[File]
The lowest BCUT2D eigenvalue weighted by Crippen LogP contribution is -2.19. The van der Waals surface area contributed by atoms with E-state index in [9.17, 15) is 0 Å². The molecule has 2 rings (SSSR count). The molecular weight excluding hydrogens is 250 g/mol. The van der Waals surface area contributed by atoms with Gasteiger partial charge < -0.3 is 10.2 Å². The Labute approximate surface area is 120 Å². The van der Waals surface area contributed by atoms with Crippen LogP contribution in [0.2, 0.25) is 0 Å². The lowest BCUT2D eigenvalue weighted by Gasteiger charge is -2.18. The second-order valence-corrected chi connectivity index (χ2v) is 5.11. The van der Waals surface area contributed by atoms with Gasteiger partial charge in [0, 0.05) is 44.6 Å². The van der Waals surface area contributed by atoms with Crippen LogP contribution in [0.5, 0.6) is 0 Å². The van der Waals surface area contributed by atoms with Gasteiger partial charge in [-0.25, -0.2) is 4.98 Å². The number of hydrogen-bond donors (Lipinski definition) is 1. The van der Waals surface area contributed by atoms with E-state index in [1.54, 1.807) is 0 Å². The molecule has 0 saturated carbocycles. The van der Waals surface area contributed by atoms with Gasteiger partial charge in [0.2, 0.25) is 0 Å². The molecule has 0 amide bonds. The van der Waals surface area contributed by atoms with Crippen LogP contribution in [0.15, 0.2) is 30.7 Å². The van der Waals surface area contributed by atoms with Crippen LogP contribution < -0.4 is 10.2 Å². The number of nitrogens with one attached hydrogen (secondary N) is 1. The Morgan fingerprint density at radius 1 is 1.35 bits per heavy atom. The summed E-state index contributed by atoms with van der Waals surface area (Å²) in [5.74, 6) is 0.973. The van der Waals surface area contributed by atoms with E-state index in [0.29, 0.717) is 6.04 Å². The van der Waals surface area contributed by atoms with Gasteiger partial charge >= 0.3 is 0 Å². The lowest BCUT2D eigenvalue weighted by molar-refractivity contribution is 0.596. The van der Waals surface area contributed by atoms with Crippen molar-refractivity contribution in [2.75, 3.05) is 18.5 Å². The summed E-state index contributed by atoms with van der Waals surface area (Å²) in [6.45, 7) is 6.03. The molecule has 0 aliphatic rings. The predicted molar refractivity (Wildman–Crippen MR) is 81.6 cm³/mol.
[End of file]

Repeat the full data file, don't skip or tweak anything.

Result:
The lowest BCUT2D eigenvalue weighted by Crippen LogP contribution is -2.19. The van der Waals surface area contributed by atoms with E-state index in [9.17, 15) is 0 Å². The molecule has 2 rings (SSSR count). The molecular weight excluding hydrogens is 250 g/mol. The van der Waals surface area contributed by atoms with Gasteiger partial charge < -0.3 is 10.2 Å². The Labute approximate surface area is 120 Å². The van der Waals surface area contributed by atoms with Crippen LogP contribution in [0.2, 0.25) is 0 Å². The lowest BCUT2D eigenvalue weighted by Gasteiger charge is -2.18. The second-order valence-corrected chi connectivity index (χ2v) is 5.11. The van der Waals surface area contributed by atoms with Gasteiger partial charge in [0, 0.05) is 44.6 Å². The van der Waals surface area contributed by atoms with Crippen LogP contribution in [0.5, 0.6) is 0 Å². The van der Waals surface area contributed by atoms with Gasteiger partial charge in [-0.25, -0.2) is 4.98 Å². The number of hydrogen-bond donors (Lipinski definition) is 1. The van der Waals surface area contributed by atoms with E-state index in [1.54, 1.807) is 0 Å². The molecule has 0 saturated carbocycles. The van der Waals surface area contributed by atoms with Gasteiger partial charge in [0.2, 0.25) is 0 Å². The molecule has 0 amide bonds. The van der Waals surface area contributed by atoms with Crippen LogP contribution in [0.15, 0.2) is 30.7 Å². The van der Waals surface area contributed by atoms with Crippen LogP contribution < -0.4 is 10.2 Å². The number of nitrogens with one attached hydrogen (secondary N) is 1. The Morgan fingerprint density at radius 1 is 1.35 bits per heavy atom. The summed E-state index contributed by atoms with van der Waals surface area (Å²) in [5.74, 6) is 0.973. The van der Waals surface area contributed by atoms with E-state index in [0.29, 0.717) is 6.04 Å². The van der Waals surface area contributed by atoms with Gasteiger partial charge >= 0.3 is 0 Å². The lowest BCUT2D eigenvalue weighted by molar-refractivity contribution is 0.596. The van der Waals surface area contributed by atoms with Crippen molar-refractivity contribution in [2.75, 3.05) is 18.5 Å². The summed E-state index contributed by atoms with van der Waals surface area (Å²) in [6.45, 7) is 6.03. The molecule has 0 aliphatic rings. The predicted molar refractivity (Wildman–Crippen MR) is 81.6 cm³/mol.